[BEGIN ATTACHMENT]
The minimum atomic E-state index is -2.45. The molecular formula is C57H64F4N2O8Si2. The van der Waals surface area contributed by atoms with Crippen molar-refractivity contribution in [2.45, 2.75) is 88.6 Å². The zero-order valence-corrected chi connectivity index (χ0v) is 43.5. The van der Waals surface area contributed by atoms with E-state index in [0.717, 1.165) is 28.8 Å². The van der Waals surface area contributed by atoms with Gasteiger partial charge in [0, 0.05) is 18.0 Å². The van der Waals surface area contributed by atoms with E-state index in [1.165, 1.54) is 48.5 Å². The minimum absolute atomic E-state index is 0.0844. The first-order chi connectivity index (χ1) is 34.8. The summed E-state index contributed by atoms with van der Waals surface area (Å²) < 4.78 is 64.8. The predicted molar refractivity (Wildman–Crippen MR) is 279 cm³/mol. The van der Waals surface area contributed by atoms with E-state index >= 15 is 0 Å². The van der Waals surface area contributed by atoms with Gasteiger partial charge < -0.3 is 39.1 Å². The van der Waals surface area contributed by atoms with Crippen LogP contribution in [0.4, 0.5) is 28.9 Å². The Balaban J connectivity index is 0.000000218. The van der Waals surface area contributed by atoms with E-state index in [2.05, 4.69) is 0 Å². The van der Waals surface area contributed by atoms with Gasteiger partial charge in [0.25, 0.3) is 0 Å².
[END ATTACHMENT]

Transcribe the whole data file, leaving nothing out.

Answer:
The minimum atomic E-state index is -2.45. The molecular formula is C57H64F4N2O8Si2. The van der Waals surface area contributed by atoms with Crippen molar-refractivity contribution in [2.45, 2.75) is 88.6 Å². The zero-order valence-corrected chi connectivity index (χ0v) is 43.5. The van der Waals surface area contributed by atoms with E-state index in [0.717, 1.165) is 28.8 Å². The van der Waals surface area contributed by atoms with Gasteiger partial charge in [0, 0.05) is 18.0 Å². The van der Waals surface area contributed by atoms with E-state index in [1.165, 1.54) is 48.5 Å². The minimum absolute atomic E-state index is 0.0844. The first-order chi connectivity index (χ1) is 34.8. The summed E-state index contributed by atoms with van der Waals surface area (Å²) < 4.78 is 64.8. The predicted molar refractivity (Wildman–Crippen MR) is 279 cm³/mol. The van der Waals surface area contributed by atoms with E-state index >= 15 is 0 Å². The van der Waals surface area contributed by atoms with Gasteiger partial charge < -0.3 is 39.1 Å². The van der Waals surface area contributed by atoms with Crippen LogP contribution in [0.4, 0.5) is 28.9 Å². The Balaban J connectivity index is 0.000000218. The van der Waals surface area contributed by atoms with E-state index in [2.05, 4.69) is 0 Å². The van der Waals surface area contributed by atoms with Gasteiger partial charge in [0.25, 0.3) is 0 Å².